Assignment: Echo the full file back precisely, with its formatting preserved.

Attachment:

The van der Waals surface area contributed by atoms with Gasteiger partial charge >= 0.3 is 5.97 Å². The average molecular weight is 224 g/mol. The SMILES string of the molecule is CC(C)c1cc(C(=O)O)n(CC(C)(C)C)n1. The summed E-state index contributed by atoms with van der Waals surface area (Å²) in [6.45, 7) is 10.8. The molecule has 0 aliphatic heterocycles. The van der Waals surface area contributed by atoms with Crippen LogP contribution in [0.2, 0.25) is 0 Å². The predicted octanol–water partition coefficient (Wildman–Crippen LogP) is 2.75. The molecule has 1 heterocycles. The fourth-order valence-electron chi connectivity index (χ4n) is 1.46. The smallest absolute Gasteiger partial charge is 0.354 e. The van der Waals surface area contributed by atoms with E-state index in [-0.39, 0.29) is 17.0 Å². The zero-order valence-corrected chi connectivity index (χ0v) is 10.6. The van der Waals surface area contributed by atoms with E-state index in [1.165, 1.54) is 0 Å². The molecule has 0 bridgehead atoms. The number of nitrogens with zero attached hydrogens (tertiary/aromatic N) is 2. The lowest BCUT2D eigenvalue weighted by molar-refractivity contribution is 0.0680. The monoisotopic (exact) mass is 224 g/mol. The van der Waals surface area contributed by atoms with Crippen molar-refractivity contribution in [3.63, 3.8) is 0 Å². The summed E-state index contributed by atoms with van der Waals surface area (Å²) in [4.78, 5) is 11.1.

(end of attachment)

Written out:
The van der Waals surface area contributed by atoms with Gasteiger partial charge >= 0.3 is 5.97 Å². The average molecular weight is 224 g/mol. The SMILES string of the molecule is CC(C)c1cc(C(=O)O)n(CC(C)(C)C)n1. The summed E-state index contributed by atoms with van der Waals surface area (Å²) in [6.45, 7) is 10.8. The molecule has 0 aliphatic heterocycles. The van der Waals surface area contributed by atoms with Crippen LogP contribution in [0.2, 0.25) is 0 Å². The predicted octanol–water partition coefficient (Wildman–Crippen LogP) is 2.75. The molecule has 1 heterocycles. The fourth-order valence-electron chi connectivity index (χ4n) is 1.46. The smallest absolute Gasteiger partial charge is 0.354 e. The van der Waals surface area contributed by atoms with E-state index in [-0.39, 0.29) is 17.0 Å². The zero-order valence-corrected chi connectivity index (χ0v) is 10.6. The van der Waals surface area contributed by atoms with E-state index in [1.165, 1.54) is 0 Å². The molecule has 0 bridgehead atoms. The number of nitrogens with zero attached hydrogens (tertiary/aromatic N) is 2. The lowest BCUT2D eigenvalue weighted by molar-refractivity contribution is 0.0680. The monoisotopic (exact) mass is 224 g/mol. The van der Waals surface area contributed by atoms with Crippen molar-refractivity contribution in [3.63, 3.8) is 0 Å². The summed E-state index contributed by atoms with van der Waals surface area (Å²) in [4.78, 5) is 11.1.